His live amps were most likely modified. The most commonly cited mod is his switch to larger KT88 tubes in his Marshall for more volume. He was also known to use custom Hiwatt amps.
His on-stage rig may or may not have included a Tonebender effect pedal, since having too many layers of distortion can start to sound muddy at high volume. He may have instead used a germanium treble booster, or just plugged directly into the amp.
However, the biggest secret to Jimmy Page’s live stage sound was in his guitar.
Keep in mind that Page was the only guitarist in the band, and they had a wide spectrum of guitar sounds from song to song. Enter: “the Jimmy Page mod”.
This was a simple but ingenious mod on his guitar that split the double coil humbuckers on his Gibson Les Paul so that they could be switched to single coil (Telecaster-sounding), humbucker (beefy Les Paul tone), single/parallel, and in or out of phase (super-twang). Thus, his single guitar could recreate the basic tones of several models of guitars — even while in the middle of a song.
To do this his guitar tech replaced the volume and tone knobs on his guitar with push-pull pots. These were simple switches that allowed all these configurations to be made by pushing or pulling on the guitar knobs, which could be easily done mid-solo on stage.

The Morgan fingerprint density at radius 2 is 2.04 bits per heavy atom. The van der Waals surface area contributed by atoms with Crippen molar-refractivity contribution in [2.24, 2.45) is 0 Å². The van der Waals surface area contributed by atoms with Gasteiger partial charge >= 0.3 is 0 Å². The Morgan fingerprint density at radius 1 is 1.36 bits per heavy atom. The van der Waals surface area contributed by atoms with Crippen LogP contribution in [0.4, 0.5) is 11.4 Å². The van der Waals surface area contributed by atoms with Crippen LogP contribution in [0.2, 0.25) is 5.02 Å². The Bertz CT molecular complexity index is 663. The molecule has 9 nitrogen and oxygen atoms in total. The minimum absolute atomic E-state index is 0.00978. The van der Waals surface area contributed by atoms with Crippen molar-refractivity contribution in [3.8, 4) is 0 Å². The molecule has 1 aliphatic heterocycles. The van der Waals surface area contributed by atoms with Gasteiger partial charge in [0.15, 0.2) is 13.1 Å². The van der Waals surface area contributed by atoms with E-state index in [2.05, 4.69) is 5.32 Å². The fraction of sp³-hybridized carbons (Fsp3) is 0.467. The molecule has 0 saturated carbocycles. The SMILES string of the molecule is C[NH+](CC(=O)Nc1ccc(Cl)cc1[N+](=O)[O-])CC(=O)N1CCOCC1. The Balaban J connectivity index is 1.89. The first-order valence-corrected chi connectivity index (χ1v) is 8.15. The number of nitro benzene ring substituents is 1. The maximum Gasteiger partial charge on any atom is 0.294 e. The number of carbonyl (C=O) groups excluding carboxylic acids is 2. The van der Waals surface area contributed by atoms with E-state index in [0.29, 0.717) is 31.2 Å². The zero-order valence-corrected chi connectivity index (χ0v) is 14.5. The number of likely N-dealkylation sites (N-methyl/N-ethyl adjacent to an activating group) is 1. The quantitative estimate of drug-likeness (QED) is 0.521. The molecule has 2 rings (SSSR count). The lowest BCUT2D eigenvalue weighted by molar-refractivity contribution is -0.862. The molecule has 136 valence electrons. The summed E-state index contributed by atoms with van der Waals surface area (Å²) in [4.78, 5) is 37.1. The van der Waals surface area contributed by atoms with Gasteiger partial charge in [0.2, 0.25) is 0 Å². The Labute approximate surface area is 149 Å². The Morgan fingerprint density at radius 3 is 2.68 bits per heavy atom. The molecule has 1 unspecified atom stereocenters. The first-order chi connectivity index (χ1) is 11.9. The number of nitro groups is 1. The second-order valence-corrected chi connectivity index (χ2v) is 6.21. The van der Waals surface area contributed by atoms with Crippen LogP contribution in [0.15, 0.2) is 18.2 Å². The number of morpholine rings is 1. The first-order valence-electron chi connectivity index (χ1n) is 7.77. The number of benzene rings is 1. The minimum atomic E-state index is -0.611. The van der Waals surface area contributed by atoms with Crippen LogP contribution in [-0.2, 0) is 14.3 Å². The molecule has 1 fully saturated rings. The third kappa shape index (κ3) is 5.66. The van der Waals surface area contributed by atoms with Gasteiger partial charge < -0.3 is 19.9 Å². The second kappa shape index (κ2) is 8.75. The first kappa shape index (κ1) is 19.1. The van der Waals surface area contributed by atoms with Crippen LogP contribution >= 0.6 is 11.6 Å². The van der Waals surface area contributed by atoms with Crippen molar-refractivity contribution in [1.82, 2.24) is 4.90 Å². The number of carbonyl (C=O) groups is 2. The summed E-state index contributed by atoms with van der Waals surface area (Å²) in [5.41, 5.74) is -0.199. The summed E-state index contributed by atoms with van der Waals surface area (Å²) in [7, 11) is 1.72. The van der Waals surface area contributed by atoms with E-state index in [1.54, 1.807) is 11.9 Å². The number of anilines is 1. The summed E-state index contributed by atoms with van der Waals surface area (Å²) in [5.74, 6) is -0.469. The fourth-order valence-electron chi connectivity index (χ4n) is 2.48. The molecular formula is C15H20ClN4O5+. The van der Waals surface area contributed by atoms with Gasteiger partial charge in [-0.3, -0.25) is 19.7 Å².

“That’s Interesting, But How Can I Capture This Sound?”
IMO, unless you have a stadium-sized budget (over $10k to start) for your guitar rig, your best bet are DIY kits and a little elbow grease.
If you can play Stairway to Heaven on your guitar, then its likely that, with a little practice, you can learn to use a soldering iron while following some simple directions.
The best DIY project to start with are effects pedals. They’re cheap and relatively safe. I highly recommend Build Your Own Clone kits. They make an MKII Tonebender clone that will get you very close to Page’s box.
Next, if you have a two-humbucker guitar – like a Gibson Les Paul or SG – try this Jimmy Page mod. The push-pull pots can be purchased at most online guitar tech shops. You’ll need split coil humbuckers with separate lead for each coil. It will also require you to gut your guitar, so I wouldn’t try this on your original ‘59 Paul if you’re concerned about the resale value. It also takes some finesse to get in there without damaging the finish or woodwork, so do so at your own risk. You can also do this with toggle switches if you have a guitar with a hollow pick guard.
Finally, if you are insanely obsessed with your guitar tone and want to experience the ultimate DIY project, why not try building your very own 100-Watt Marshall Plexi clone with one of MetroAmp’s excellent amp kits? They sound so close to the originals — even more so than the new Marshal Plexi “reissues”. Plus, there is nothing in the world like the feeling of playing one of these knowing that you built the thing from scratch.